What Entrepreneurs Can Learn From Air Crash Investigations
A quick search on the word “failure” in Inc’s archive returns close to 3,000 results, most offering advice on how to celebrate failure, cope with it, or most bafflingly, aspire to it. The reasoning here is that most successful people claim they simply could not have achieved their greatness without having survived at least one solid beat-down; by that logic, the sooner you fail, the better.
Silicon Valley in particular has adopted a celebratory aspect to failure amongst its youthful innovators. Perhaps this greater acceptance of failure is the natural consequence of the "everybody-gets-a-trophy” mindset that is de rigueur in today's schools. It may be cute at middle-school track meets, but it’s not how the real world works. Failure sucks and should be loathed. It certainly is not a cause to celebrate.
If at first you don’t
Conventional wisdom says if you are afraid to fail you will never attempt anything that may make a difference. True enough. But do we have to fail so much? Is it an inevitable outcome of entrepreneurship? The numbers imply that yes, it is. Three of four new businesses fail. Oddly, that number has remained constant, certainly throughout my lifetime. This suggests that either of two things is true: Either we are not learning from our failures, or success has a random aspect that requires lobbing a fair amount of fecal matter against the wall.
The fundamental unit of failure is a mistake. String a bunch of mistakes together and you ultimately end up with failure. Air crash investigators have refined this concept. They understand that it’s a chain of events, rather than a single problem, that leads to disaster. The problems is that when mistakes are occurring in real time they may not be so obvious, and they tend to compound until the situation is no longer recoverable. But it’s worthy to note that air crash investigators have actually come up with new procedures and technologies that have resulted in a dramatic decrease in failures over the last few decades. When lives are at stake, people tend to pay attention. So how could we apply such processes to business?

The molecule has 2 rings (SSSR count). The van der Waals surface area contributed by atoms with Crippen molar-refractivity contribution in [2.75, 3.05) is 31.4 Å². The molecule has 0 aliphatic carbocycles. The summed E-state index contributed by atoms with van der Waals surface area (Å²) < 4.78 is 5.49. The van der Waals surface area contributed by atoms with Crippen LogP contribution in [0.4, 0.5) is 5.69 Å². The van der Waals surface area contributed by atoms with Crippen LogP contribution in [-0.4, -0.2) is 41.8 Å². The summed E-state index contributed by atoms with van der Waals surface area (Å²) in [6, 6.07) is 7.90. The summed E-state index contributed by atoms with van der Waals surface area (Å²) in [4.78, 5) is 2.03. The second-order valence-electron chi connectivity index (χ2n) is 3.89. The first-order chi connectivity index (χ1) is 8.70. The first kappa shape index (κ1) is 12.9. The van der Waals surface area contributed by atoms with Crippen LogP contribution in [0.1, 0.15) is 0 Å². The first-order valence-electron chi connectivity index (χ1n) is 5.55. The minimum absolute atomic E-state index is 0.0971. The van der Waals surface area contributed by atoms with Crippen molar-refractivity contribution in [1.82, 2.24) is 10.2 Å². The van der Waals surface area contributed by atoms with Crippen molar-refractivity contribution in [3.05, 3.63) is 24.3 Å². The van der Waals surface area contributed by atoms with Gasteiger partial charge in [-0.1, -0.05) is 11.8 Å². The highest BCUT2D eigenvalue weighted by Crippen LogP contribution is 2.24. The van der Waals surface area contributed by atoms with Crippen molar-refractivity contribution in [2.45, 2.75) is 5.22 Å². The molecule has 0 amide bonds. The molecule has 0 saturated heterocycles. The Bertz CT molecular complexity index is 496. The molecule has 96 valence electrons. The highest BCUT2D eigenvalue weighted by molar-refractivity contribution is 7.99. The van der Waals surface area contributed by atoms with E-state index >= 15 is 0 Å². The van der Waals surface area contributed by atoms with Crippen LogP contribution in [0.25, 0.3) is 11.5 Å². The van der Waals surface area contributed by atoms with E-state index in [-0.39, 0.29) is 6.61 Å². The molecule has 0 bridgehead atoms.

Doomed to fail?
As an entrepreneur, I have made my share of mistakes. As a venture capitalist, I have a front row seat to the Olympics of Mistakes. I observe lots and lots of them, but rarely do I see new kinds of mistakes invented. In fact, it’s exactly the opposite: Most of the mistakes that lead to failure have long and illustrious histories in the Moron Hall of Fame, yet they continue to be committed.
The entrepreneurial ecosystem must not be very good at passing along institutional knowledge, despite the thousands of articles published on the topic. Or perhaps another dynamic is at play: Perhaps the very attribute it takes for entrepreneurs to succeed also dooms them to fail. They have blinders on. Innovators have a crystal-clear vision of what their success will look like; rarely do they visualize being seated in the middle of a smoking crater wearing a dunce cap. Their mantra is “failure is not an option.”
The Moron Hall of Fame
The old adage says if you are not making mistakes you are not trying enough new things. I wholeheartedly agree. However, if you repeat the same sort of mistakes and ultimately fail, you will secure a position in the Moron Hall of Fame. In Part Two, I will provide a guided tour of some of the major exhibits in this esteemed institution with the hope that you just might take those blinders off and realize that the failure looming over the horizon bearing your name may actually be avoidable.
BARRY SCHULER | Columnist
Barry Schuler is managing director for DFJ Growth and the former chairman and CEO of America Online. He is credited with being one of the pioneers of the modern Internet.